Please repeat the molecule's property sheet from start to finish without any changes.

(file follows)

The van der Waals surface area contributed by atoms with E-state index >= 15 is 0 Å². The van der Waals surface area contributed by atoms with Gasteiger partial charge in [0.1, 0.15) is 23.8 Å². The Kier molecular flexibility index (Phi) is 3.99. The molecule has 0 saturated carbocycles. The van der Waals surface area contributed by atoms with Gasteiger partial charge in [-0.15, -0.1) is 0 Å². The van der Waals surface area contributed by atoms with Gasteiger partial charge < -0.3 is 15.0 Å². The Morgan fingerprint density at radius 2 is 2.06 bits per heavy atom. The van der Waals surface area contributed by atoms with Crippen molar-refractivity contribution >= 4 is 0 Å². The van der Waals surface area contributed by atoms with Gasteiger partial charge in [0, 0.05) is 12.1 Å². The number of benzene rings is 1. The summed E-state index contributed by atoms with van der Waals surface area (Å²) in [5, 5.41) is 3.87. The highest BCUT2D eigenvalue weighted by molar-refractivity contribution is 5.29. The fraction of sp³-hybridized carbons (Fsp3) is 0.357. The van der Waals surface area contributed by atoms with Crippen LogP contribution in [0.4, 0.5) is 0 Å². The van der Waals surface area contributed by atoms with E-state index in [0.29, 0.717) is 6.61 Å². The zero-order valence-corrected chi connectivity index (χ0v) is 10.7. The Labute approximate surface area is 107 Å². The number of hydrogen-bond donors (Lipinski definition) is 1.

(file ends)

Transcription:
The van der Waals surface area contributed by atoms with E-state index >= 15 is 0 Å². The van der Waals surface area contributed by atoms with Gasteiger partial charge in [0.1, 0.15) is 23.8 Å². The Kier molecular flexibility index (Phi) is 3.99. The molecule has 0 saturated carbocycles. The van der Waals surface area contributed by atoms with Gasteiger partial charge in [-0.15, -0.1) is 0 Å². The van der Waals surface area contributed by atoms with Gasteiger partial charge < -0.3 is 15.0 Å². The Morgan fingerprint density at radius 2 is 2.06 bits per heavy atom. The van der Waals surface area contributed by atoms with Crippen molar-refractivity contribution >= 4 is 0 Å². The van der Waals surface area contributed by atoms with Gasteiger partial charge in [0, 0.05) is 12.1 Å². The number of benzene rings is 1. The summed E-state index contributed by atoms with van der Waals surface area (Å²) in [5, 5.41) is 3.87. The highest BCUT2D eigenvalue weighted by molar-refractivity contribution is 5.29. The fraction of sp³-hybridized carbons (Fsp3) is 0.357. The van der Waals surface area contributed by atoms with Crippen LogP contribution in [0.4, 0.5) is 0 Å². The van der Waals surface area contributed by atoms with E-state index in [0.29, 0.717) is 6.61 Å². The zero-order valence-corrected chi connectivity index (χ0v) is 10.7. The Labute approximate surface area is 107 Å². The number of hydrogen-bond donors (Lipinski definition) is 1.